Perth festival performers are back again in person

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We are in the final stages of preparation for our annual competitive festival, Perform in Perth, as are all our performers, whether they be singers or instrumentalists, dancers or aspiring actors.  We are in some new venues this year, in addition to some more familiar.

We hit the ground running on Monday evening, 7 March, with two simultaneous venues, both in Princes Street, St John the Baptist Episcopal Church and Elim Pentecostal Church, the former hosting our Gaelic speech and singing competitions and the latter the start of 4 sessions of percussion solos which continue throughout Tuesday 8 March.  We hope for a good turnout of Gaelic supporters on Monday night, starting at 6 pm and, for anyone who thinks they might be bored by so much percussion, they should come along and be amazed at the wide range of music covered and the standard of musicianship.Wednesday and Thursday, 9 and 10 March, see us back in St John the Baptist Episcopal Church, with 2 full days (morning, afternoon & evening) of speech competitions, ranging from 5-year-olds reciting poetry to very much more mature individuals presenting dramatic solos.

Friday 11 March takes us out into the Perthshire of our Association title, to Bankfoot Church Centre, starting from 1.30 pm, with pipe band solos and Scottish Country Dance teams in different parts of the building.  The first week of the festival is brought to an end with a morning of Baton Twirling competitions in North Inch Community Campus at the end of Gowans Terrace on Saturday 12 March.  Last year, in our virtual festival, the baton twirlers were the highlight for many who watched the videos sent in by the youngsters for our webcasts, so please do come along to be amazed at the standard of their performances.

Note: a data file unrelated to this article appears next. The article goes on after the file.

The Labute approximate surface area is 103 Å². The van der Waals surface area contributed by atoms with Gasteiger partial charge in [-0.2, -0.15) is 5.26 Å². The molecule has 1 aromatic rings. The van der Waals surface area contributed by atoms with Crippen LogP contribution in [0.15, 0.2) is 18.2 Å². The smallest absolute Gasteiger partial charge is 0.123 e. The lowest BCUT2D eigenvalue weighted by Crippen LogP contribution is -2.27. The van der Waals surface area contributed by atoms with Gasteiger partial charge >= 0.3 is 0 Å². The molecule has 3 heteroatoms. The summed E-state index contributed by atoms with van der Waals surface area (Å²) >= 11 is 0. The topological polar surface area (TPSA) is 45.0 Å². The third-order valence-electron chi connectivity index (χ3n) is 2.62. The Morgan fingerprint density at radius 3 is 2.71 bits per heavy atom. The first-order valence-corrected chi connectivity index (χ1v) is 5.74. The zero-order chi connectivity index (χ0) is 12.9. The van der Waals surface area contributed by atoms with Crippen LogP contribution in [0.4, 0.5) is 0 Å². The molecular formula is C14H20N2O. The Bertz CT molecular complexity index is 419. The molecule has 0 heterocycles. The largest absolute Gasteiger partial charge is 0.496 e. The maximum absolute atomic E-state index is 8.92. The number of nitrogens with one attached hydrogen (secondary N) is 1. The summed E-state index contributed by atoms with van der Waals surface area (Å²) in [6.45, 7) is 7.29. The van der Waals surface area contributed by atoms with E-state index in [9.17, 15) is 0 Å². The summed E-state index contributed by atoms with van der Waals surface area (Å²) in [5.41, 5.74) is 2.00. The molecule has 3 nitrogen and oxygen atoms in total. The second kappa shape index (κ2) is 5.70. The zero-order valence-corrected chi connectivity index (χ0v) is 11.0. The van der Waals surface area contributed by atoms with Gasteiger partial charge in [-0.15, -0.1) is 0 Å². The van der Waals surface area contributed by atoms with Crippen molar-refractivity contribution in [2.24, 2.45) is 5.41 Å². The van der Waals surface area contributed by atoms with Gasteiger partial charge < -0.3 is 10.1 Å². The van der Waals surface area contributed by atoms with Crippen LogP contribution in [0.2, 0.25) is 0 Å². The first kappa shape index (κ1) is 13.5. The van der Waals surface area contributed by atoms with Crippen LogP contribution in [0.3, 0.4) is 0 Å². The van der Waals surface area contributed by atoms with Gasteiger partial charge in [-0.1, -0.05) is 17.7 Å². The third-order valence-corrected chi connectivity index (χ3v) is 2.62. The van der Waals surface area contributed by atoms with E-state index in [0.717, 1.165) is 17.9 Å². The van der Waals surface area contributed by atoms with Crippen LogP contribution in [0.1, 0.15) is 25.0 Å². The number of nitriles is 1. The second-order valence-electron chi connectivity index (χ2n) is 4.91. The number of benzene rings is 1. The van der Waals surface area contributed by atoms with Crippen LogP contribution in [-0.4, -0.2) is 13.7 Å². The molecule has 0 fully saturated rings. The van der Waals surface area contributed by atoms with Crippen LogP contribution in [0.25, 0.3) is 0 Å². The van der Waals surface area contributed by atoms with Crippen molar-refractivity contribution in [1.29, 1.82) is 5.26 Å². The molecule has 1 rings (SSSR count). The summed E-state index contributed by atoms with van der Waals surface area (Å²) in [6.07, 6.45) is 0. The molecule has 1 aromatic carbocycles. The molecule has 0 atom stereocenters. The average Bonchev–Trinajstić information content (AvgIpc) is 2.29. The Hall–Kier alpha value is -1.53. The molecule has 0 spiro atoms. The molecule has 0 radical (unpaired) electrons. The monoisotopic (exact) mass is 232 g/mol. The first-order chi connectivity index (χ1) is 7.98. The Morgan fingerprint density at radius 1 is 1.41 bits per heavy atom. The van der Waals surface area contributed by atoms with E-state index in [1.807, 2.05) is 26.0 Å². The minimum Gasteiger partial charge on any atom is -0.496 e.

Our second week starts at 2.00 pm on Monday 14 March in St Leonard’s-in-the-Fields Church with young violin and viola solos, moving to Perth Concert Hall in the evening for a programme of larger bands and orchestras, including Perth Youth Orchestra, all of whom will be very excited to be able to be back, two years after they were scheduled to be in the Concert Hall and then had to be cancelled.The remainder of the second week continues in St Leonard’s, either in their Hall for younger performers or in the Church itself, and sometimes both at the same time!  Tuesday 15 March (the famous Ides) continues with a range of string solos, including an amazing number of Initial Double Bass solos, an indicator of the success of the ‘Change the Tune’ campaign, offering all pupils the opportunity to learn a musical instrument with professional tuition. 

Wednesday 16 March features all the brass instrument solos and Thursday 17 March sees the start of the singing competitions, ranging from some very small children in choirs in the morning to adult solos in the evening.  Friday 18 March is our busiest day, with woodwind solos morning, afternoon and evening, contrasting with piano, guitar, harp solos, and some more vocal solos.Saturday 19 March is our final day, with vocal solos both morning and afternoon and the festival culminates in four ‘play-off’ competitions in the evening, two vocal and two instrumental.

Festival Secretary, Mrs Eileen Waterston said, “Our adjudicators this year come from all over Scotland plus one from Northern Ireland, a total of 13 in all, and a total of 5 piano accompanists.In recent years, we have been very fortunate to have been working with only 2 accompanists, Mo Rutherford, principally for her expertise in Scottish Country Dance music, and Mr Robert Melling, the most amazing accompanist, whether playing for the most advanced musician or the very young nervous first-timer, giving them the confidence to give of their best.”

“We were shocked to hear that Robert had died in hospital on 4 December 2021, a very sudden and unexpected death, the result of sepsis. All who knew him are still coming to terms with this and we know that many of our young performers are saddened to know that they will not see him at the festival this year. ”

“I hope you will manage to give us some appropriate coverage this year, after 2 years without a live festival, 3 years for those musicians for whom the festival in 2020 closed before they could perform.  Perhaps, rather than one long article, it could be drip-fed over the fortnight.”

Following on from last year’s innovative virtual festival, when we streamed 32 compiled festival sessions, to great acclaim and thousands of people across the world viewing the streams, we have are going to stream Festival Highlights to reflect what has gone on earlier.  These will be available to view on our website

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